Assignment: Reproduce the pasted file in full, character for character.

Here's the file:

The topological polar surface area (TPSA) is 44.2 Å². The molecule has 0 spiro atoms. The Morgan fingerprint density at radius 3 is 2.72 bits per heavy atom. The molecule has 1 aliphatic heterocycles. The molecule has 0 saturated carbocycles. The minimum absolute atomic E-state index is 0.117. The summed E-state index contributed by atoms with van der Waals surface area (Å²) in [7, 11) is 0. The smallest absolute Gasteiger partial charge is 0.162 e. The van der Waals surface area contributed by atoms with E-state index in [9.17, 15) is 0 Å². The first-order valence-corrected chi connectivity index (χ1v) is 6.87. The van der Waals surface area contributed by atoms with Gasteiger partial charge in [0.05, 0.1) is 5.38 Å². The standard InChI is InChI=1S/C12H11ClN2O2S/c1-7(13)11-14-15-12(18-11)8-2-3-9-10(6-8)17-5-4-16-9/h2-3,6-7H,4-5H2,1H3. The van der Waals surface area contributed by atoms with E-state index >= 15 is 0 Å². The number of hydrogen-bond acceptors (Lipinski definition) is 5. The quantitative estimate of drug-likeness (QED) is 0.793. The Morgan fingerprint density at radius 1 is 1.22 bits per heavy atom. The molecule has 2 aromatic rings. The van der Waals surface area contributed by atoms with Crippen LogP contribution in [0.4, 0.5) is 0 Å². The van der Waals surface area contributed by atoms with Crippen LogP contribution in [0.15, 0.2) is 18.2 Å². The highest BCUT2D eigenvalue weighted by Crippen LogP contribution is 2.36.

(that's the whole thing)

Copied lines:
The topological polar surface area (TPSA) is 44.2 Å². The molecule has 0 spiro atoms. The Morgan fingerprint density at radius 3 is 2.72 bits per heavy atom. The molecule has 1 aliphatic heterocycles. The molecule has 0 saturated carbocycles. The minimum absolute atomic E-state index is 0.117. The summed E-state index contributed by atoms with van der Waals surface area (Å²) in [7, 11) is 0. The smallest absolute Gasteiger partial charge is 0.162 e. The van der Waals surface area contributed by atoms with E-state index in [9.17, 15) is 0 Å². The first-order valence-corrected chi connectivity index (χ1v) is 6.87. The van der Waals surface area contributed by atoms with Gasteiger partial charge in [0.05, 0.1) is 5.38 Å². The standard InChI is InChI=1S/C12H11ClN2O2S/c1-7(13)11-14-15-12(18-11)8-2-3-9-10(6-8)17-5-4-16-9/h2-3,6-7H,4-5H2,1H3. The van der Waals surface area contributed by atoms with E-state index >= 15 is 0 Å². The number of hydrogen-bond acceptors (Lipinski definition) is 5. The quantitative estimate of drug-likeness (QED) is 0.793. The Morgan fingerprint density at radius 1 is 1.22 bits per heavy atom. The molecule has 2 aromatic rings. The van der Waals surface area contributed by atoms with Crippen LogP contribution in [0.4, 0.5) is 0 Å². The van der Waals surface area contributed by atoms with Crippen LogP contribution in [0.15, 0.2) is 18.2 Å². The highest BCUT2D eigenvalue weighted by Crippen LogP contribution is 2.36.